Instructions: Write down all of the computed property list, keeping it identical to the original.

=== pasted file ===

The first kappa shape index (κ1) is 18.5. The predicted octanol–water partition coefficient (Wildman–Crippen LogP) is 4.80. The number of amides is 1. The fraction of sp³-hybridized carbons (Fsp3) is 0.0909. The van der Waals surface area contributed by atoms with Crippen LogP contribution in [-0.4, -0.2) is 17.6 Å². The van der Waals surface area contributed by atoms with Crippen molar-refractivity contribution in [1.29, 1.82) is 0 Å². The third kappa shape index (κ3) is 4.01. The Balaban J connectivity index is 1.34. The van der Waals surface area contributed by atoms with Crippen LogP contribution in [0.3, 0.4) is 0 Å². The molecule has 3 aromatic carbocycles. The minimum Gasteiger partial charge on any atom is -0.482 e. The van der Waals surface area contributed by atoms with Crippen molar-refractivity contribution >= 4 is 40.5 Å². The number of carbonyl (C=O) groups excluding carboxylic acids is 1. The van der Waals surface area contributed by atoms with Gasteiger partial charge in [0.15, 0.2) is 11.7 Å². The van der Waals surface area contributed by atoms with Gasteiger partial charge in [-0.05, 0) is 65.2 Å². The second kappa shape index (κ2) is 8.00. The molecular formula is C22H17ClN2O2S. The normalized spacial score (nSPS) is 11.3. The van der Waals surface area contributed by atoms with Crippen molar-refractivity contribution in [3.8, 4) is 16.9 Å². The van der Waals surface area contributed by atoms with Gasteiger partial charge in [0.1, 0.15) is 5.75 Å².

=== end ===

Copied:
The first kappa shape index (κ1) is 18.5. The predicted octanol–water partition coefficient (Wildman–Crippen LogP) is 4.80. The number of amides is 1. The fraction of sp³-hybridized carbons (Fsp3) is 0.0909. The van der Waals surface area contributed by atoms with Crippen LogP contribution in [-0.4, -0.2) is 17.6 Å². The van der Waals surface area contributed by atoms with Crippen molar-refractivity contribution in [1.29, 1.82) is 0 Å². The third kappa shape index (κ3) is 4.01. The Balaban J connectivity index is 1.34. The van der Waals surface area contributed by atoms with Crippen LogP contribution in [0.3, 0.4) is 0 Å². The molecule has 3 aromatic carbocycles. The minimum Gasteiger partial charge on any atom is -0.482 e. The van der Waals surface area contributed by atoms with Crippen molar-refractivity contribution >= 4 is 40.5 Å². The number of carbonyl (C=O) groups excluding carboxylic acids is 1. The van der Waals surface area contributed by atoms with Gasteiger partial charge in [0.15, 0.2) is 11.7 Å². The van der Waals surface area contributed by atoms with Gasteiger partial charge in [-0.05, 0) is 65.2 Å². The second kappa shape index (κ2) is 8.00. The molecular formula is C22H17ClN2O2S. The normalized spacial score (nSPS) is 11.3. The van der Waals surface area contributed by atoms with Crippen molar-refractivity contribution in [3.8, 4) is 16.9 Å². The van der Waals surface area contributed by atoms with Gasteiger partial charge in [0.1, 0.15) is 5.75 Å².